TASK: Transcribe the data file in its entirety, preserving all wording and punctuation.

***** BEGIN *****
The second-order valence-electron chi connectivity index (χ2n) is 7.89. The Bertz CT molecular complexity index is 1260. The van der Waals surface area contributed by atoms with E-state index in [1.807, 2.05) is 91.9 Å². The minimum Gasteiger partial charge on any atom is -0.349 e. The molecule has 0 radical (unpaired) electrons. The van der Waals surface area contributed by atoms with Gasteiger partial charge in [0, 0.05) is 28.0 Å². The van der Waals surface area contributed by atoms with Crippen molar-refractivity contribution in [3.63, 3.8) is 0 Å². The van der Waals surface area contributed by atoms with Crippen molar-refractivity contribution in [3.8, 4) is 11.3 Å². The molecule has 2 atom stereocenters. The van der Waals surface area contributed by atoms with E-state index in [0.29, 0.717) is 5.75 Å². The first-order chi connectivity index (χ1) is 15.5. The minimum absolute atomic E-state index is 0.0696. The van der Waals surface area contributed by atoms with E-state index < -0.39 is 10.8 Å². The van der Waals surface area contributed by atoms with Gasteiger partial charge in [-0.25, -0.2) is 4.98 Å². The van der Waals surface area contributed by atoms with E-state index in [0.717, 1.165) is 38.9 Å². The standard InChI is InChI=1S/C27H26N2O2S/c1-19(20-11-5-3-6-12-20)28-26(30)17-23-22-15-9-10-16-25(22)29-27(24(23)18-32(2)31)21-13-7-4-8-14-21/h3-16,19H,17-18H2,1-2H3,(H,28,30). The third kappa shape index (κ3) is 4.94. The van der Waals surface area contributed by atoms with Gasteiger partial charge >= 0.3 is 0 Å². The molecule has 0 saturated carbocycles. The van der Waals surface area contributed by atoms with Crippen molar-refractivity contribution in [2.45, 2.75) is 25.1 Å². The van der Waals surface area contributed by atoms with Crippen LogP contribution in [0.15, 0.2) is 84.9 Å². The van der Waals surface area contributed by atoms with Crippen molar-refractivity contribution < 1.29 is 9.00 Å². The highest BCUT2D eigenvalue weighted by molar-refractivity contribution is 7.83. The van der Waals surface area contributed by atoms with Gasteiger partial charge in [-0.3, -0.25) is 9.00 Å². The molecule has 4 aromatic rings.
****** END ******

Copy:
The second-order valence-electron chi connectivity index (χ2n) is 7.89. The Bertz CT molecular complexity index is 1260. The van der Waals surface area contributed by atoms with E-state index in [1.807, 2.05) is 91.9 Å². The minimum Gasteiger partial charge on any atom is -0.349 e. The molecule has 0 radical (unpaired) electrons. The van der Waals surface area contributed by atoms with Gasteiger partial charge in [0, 0.05) is 28.0 Å². The van der Waals surface area contributed by atoms with Crippen molar-refractivity contribution in [3.63, 3.8) is 0 Å². The van der Waals surface area contributed by atoms with Crippen molar-refractivity contribution in [3.8, 4) is 11.3 Å². The molecule has 2 atom stereocenters. The van der Waals surface area contributed by atoms with E-state index in [0.29, 0.717) is 5.75 Å². The first-order chi connectivity index (χ1) is 15.5. The minimum absolute atomic E-state index is 0.0696. The van der Waals surface area contributed by atoms with E-state index < -0.39 is 10.8 Å². The van der Waals surface area contributed by atoms with Gasteiger partial charge in [-0.25, -0.2) is 4.98 Å². The van der Waals surface area contributed by atoms with E-state index in [0.717, 1.165) is 38.9 Å². The standard InChI is InChI=1S/C27H26N2O2S/c1-19(20-11-5-3-6-12-20)28-26(30)17-23-22-15-9-10-16-25(22)29-27(24(23)18-32(2)31)21-13-7-4-8-14-21/h3-16,19H,17-18H2,1-2H3,(H,28,30). The third kappa shape index (κ3) is 4.94. The van der Waals surface area contributed by atoms with Gasteiger partial charge >= 0.3 is 0 Å². The molecule has 0 saturated carbocycles. The van der Waals surface area contributed by atoms with Crippen molar-refractivity contribution in [2.45, 2.75) is 25.1 Å². The van der Waals surface area contributed by atoms with Crippen LogP contribution in [0.15, 0.2) is 84.9 Å². The van der Waals surface area contributed by atoms with Crippen molar-refractivity contribution < 1.29 is 9.00 Å². The highest BCUT2D eigenvalue weighted by molar-refractivity contribution is 7.83. The van der Waals surface area contributed by atoms with Gasteiger partial charge in [-0.3, -0.25) is 9.00 Å². The molecule has 4 aromatic rings.